Patty Andrews, Last Survivor of Wartime Sister Trio, Dies at 94
Patty Andrews, the last surviving member of the Andrews Sisters trio, who lifted American spirits in World War II with songs such as “Don’t Sit Under the Apple Tree” and “Boogie Woogie Bugle Boy,” has died. She was 94.
She died yesterday at her home in Los Angeles, of natural causes, the Associated Press reported, citing family spokesman Alan Eichler.
The Andrews Sisters were the most popular female vocal group of the first half of the 20th century, selling more than 90 million records, recording 700 songs and placing 46 hits in the top 10 on the Billboard pop charts. Their version of the calypso song “Rum and Coca-Cola” was the best-selling record of 1945.
With their unbridled patriotism and midwestern good-girl image, the Andrews Sisters helped define wartime America. They performed in uniform at military bases and hospitals, appeared regularly on Armed Forces Radio and toured Italy with the USO. They also sold war bonds and sang in flag-waving films such as “Buck Privates” and “Stage Door Canteen.”
“We were such a part of everybody’s life in the Second World War,” Patty once said. “We represented something overseas and at home, a sense of security.”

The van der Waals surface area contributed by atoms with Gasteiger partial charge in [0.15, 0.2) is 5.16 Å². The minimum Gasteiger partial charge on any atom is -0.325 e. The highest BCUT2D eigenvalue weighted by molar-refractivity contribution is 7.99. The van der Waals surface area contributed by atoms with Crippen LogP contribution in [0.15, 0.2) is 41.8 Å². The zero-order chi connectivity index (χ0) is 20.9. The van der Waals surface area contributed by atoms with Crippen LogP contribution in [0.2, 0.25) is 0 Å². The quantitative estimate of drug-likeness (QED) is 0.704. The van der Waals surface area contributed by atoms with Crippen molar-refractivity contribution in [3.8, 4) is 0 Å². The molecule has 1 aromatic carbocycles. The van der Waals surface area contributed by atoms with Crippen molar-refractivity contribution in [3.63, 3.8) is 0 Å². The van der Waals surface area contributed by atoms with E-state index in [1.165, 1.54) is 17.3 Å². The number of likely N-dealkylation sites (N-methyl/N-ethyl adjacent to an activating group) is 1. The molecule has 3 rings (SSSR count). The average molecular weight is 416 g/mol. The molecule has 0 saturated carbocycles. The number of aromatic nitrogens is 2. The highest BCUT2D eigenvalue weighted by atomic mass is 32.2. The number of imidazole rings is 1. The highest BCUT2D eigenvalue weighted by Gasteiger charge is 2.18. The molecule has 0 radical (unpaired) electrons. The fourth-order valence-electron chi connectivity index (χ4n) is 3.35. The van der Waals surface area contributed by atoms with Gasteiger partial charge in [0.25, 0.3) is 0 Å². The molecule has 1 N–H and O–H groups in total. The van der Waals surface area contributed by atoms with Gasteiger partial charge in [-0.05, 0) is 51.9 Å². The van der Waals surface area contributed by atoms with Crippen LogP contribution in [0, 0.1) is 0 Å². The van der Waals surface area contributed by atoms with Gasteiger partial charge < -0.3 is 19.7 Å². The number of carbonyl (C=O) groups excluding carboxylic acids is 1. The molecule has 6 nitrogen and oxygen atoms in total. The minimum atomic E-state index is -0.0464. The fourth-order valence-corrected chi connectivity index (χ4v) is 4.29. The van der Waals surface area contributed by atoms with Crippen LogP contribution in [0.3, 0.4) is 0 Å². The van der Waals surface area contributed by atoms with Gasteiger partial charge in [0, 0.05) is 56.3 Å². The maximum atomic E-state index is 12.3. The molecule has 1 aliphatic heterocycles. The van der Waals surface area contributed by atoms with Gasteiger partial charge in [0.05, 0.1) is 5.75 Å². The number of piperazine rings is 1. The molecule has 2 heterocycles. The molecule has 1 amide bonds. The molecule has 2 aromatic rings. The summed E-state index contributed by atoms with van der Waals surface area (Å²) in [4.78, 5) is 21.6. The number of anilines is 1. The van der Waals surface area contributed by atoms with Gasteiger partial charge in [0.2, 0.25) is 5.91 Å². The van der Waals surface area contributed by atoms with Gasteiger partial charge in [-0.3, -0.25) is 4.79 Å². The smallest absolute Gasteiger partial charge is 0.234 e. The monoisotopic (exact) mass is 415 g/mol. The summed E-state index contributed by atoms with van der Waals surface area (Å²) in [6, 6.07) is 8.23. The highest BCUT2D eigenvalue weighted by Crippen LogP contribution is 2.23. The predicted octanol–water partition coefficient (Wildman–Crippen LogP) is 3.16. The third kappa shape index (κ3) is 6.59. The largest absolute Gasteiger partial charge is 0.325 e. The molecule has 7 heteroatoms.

Inspired by the Boswell Sisters, a New Orleans jazz trio in the 1920s and early 1930s, the Andrews Sisters developed intricate and rhythmic three-part harmonies that were the vocal counterpart of the era’s instrumental swing bands.
They chose songs that went against the tide of popular music, shunning romantic ballads in favor of novelty numbers and boogie woogie. The group’s recordings included songs from other languages as well: Their first big hit was “Bei Mir Bist du Schoen,” an Anglicized version of a song from Yiddish theater.
“Patty, Maxene and LaVerne were rambunctious, highly stylized performers who adapted the swing instrumentation to the capabilities of the human voice,” said music historian Tony Palmer.
The only blonde in the group, Patty stood in the middle of the trio and took the solos. She sang sassy duets with Bing Crosby and joked with comedian Lou Costello in films such as “In the Navy.” In her solo on “Boogie Woogie Bugle Boy,” Patty danced to the front, miming the trumpet player while singing about the Chicago jazz musician whose “number came up” and was in the army now, blowing reveille.
“Patty was the fun one of the group, the clown who kept us laughing during those endless periods of backstage boredom between shows when we were doing five and six shows a day,” wrote Maxene Andrews in her 1993 memoir of the war years, “Over Here, Over There.”
Patricia Marie Andrews was born in Mound, Minnesota, on Feb. 16, 1918, the daughter of a Greek immigrant father and a Norwegian immigrant mother who ran a restaurant in Minneapolis. The sisters developed an interest in music as children and began performing on local radio stations and in amateur revues. They aimed to emulate vocally the sound produced by three trumpets.
After making their professional debut in Minneapolis in December 1932, the girls joined a vaudeville troupe and toured the Midwest for six months. Their parents later closed the restaurant to devote themselves to the girls’ career as the sisters toured with bands from 1934 to 1937.